Experimenting with different fabrication materials

For this week’s intro to Fab assignment we should use different materials and combine it into something. I have already created a similar assignment when I worked in my repeatability one, in which I built tiny succulent vases, combining cement with wood (that you can see in the image above). Thus, this time, I was excited about trying to work with metal.

Due to time constraints — finals — I was not able to go to  Metalliferous , the metal and metal tool supply house recommended in class. Accordingly, if I still wanted to work with metal I would have to find another way to get my material. So I started thinking about everyday metal objects that we use in our life. And what is the first think that pops in your mind? Cutlery.

So I started researching different ways to use cutlery as a source of material, and I was impressed by how many different things people create from this “ready made”. A lot of jewelry such as rings, earrings and even necklaces; portrait frames, sculpture animals, and so on. In this search, I found a really cute set of forks that were bended to look like human hands, and I thought this was a fun challenge to do for this week’s assignment.

I purchased at home depot 4 forks – as I was aiming to make at least one I believed it was better to play it safe and get some extras. And went back to itp’s shop to get started. I tried bending it with pliers, which worked ok. I broke some forks in the process, but I still got two well bended. Still, I needed to bend it even further as my idea was to bend it in a way that it would seem that the fork was making the peace sign.

So, the shop staff recommended me to use the clamps and use my weight to bend it while the fork was been hold by the tool. That helped me bend it further. I also had an extra “fork tooth” from a fork that I broke earlier when first trying with pliers – the secret about bending these forks is to actually do it gently and slowly, otherwise they break – so I decided to glue it in the fork adding a “fifth finger” to it so it could look more like a human hand. I used superglue for that.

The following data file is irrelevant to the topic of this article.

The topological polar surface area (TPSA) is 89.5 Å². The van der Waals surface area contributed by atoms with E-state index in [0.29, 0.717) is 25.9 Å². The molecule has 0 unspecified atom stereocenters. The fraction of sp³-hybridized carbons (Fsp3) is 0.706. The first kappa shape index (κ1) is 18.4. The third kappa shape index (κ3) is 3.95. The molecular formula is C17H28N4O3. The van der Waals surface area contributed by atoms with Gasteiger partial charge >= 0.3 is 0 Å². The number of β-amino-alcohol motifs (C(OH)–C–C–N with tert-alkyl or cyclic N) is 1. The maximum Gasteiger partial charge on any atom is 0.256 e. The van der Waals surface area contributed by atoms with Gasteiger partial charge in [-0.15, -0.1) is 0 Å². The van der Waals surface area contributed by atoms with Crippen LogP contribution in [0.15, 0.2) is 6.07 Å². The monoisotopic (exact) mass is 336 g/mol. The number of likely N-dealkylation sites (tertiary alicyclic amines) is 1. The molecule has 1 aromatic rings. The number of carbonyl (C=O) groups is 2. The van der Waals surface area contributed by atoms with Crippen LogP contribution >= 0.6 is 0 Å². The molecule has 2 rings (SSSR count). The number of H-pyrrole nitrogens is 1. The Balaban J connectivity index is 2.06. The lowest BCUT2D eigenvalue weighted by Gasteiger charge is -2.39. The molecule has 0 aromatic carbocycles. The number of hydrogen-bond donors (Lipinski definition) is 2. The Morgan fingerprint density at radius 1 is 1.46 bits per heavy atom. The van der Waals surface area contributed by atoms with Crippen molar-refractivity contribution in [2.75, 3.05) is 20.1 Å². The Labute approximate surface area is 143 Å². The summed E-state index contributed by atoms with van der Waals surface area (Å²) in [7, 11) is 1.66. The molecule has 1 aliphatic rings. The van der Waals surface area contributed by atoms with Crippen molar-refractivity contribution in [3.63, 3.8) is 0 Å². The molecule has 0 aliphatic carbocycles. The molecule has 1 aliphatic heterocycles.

Because of the bending marks and a bit of the glue that you could see in the metal, I sanded it and painted it gold.

While it was drying I started to think about the holder of the fork. I found a good chunk of leftover wood in the shop and cut it into a small piece. As I wanted to place the fork inside the wood, Ben – our intro to fab teacher-,  recommended me to cut my wood holder in half, measure the fork and sand it with the “drill sanding machine” until it had this space to fit the fork and then glue those two pieces of wood back together. And that’s what I did.

Before, though, I realized it was better to cut the fork. So I cut it using the metal saw to fit better into my wood holder. I also painted the wood holder black, and that’s how I made my fork-peace&love-metal&wood-sculpture.